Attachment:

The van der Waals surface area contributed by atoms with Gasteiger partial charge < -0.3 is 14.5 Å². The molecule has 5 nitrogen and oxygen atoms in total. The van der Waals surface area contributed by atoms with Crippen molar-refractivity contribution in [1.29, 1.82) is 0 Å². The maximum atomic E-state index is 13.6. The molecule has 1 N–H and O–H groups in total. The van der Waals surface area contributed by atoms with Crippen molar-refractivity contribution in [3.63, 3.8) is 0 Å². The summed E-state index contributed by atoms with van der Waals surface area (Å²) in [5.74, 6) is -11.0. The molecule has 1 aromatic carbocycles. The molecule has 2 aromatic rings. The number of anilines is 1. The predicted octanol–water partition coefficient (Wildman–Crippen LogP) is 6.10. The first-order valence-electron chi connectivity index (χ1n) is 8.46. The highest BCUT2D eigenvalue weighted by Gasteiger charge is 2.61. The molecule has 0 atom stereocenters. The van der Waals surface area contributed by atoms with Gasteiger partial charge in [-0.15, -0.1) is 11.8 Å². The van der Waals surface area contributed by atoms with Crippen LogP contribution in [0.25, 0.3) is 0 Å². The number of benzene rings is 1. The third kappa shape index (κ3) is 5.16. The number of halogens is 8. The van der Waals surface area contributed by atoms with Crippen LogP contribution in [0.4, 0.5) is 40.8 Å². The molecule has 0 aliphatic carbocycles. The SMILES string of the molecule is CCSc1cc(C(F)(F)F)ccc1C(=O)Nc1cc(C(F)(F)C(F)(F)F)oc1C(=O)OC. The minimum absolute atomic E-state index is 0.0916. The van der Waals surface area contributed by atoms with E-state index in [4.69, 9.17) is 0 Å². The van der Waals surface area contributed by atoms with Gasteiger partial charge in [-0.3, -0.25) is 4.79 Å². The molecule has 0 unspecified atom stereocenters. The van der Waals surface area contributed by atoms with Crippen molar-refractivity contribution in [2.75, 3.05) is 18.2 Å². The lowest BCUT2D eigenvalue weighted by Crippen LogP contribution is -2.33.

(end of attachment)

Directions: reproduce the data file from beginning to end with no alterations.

The van der Waals surface area contributed by atoms with Gasteiger partial charge < -0.3 is 14.5 Å². The molecule has 5 nitrogen and oxygen atoms in total. The van der Waals surface area contributed by atoms with Crippen molar-refractivity contribution in [1.29, 1.82) is 0 Å². The maximum atomic E-state index is 13.6. The molecule has 1 N–H and O–H groups in total. The van der Waals surface area contributed by atoms with Crippen molar-refractivity contribution in [3.63, 3.8) is 0 Å². The summed E-state index contributed by atoms with van der Waals surface area (Å²) in [5.74, 6) is -11.0. The molecule has 1 aromatic carbocycles. The molecule has 2 aromatic rings. The number of anilines is 1. The predicted octanol–water partition coefficient (Wildman–Crippen LogP) is 6.10. The first-order valence-electron chi connectivity index (χ1n) is 8.46. The highest BCUT2D eigenvalue weighted by Gasteiger charge is 2.61. The molecule has 0 atom stereocenters. The van der Waals surface area contributed by atoms with Gasteiger partial charge in [-0.15, -0.1) is 11.8 Å². The van der Waals surface area contributed by atoms with Crippen LogP contribution in [0.25, 0.3) is 0 Å². The number of benzene rings is 1. The third kappa shape index (κ3) is 5.16. The number of halogens is 8. The van der Waals surface area contributed by atoms with Crippen LogP contribution in [0.4, 0.5) is 40.8 Å². The molecule has 0 aliphatic carbocycles. The SMILES string of the molecule is CCSc1cc(C(F)(F)F)ccc1C(=O)Nc1cc(C(F)(F)C(F)(F)F)oc1C(=O)OC. The minimum absolute atomic E-state index is 0.0916. The van der Waals surface area contributed by atoms with E-state index in [4.69, 9.17) is 0 Å². The van der Waals surface area contributed by atoms with Gasteiger partial charge in [-0.3, -0.25) is 4.79 Å². The molecule has 0 unspecified atom stereocenters. The van der Waals surface area contributed by atoms with Crippen molar-refractivity contribution in [2.75, 3.05) is 18.2 Å². The lowest BCUT2D eigenvalue weighted by Crippen LogP contribution is -2.33.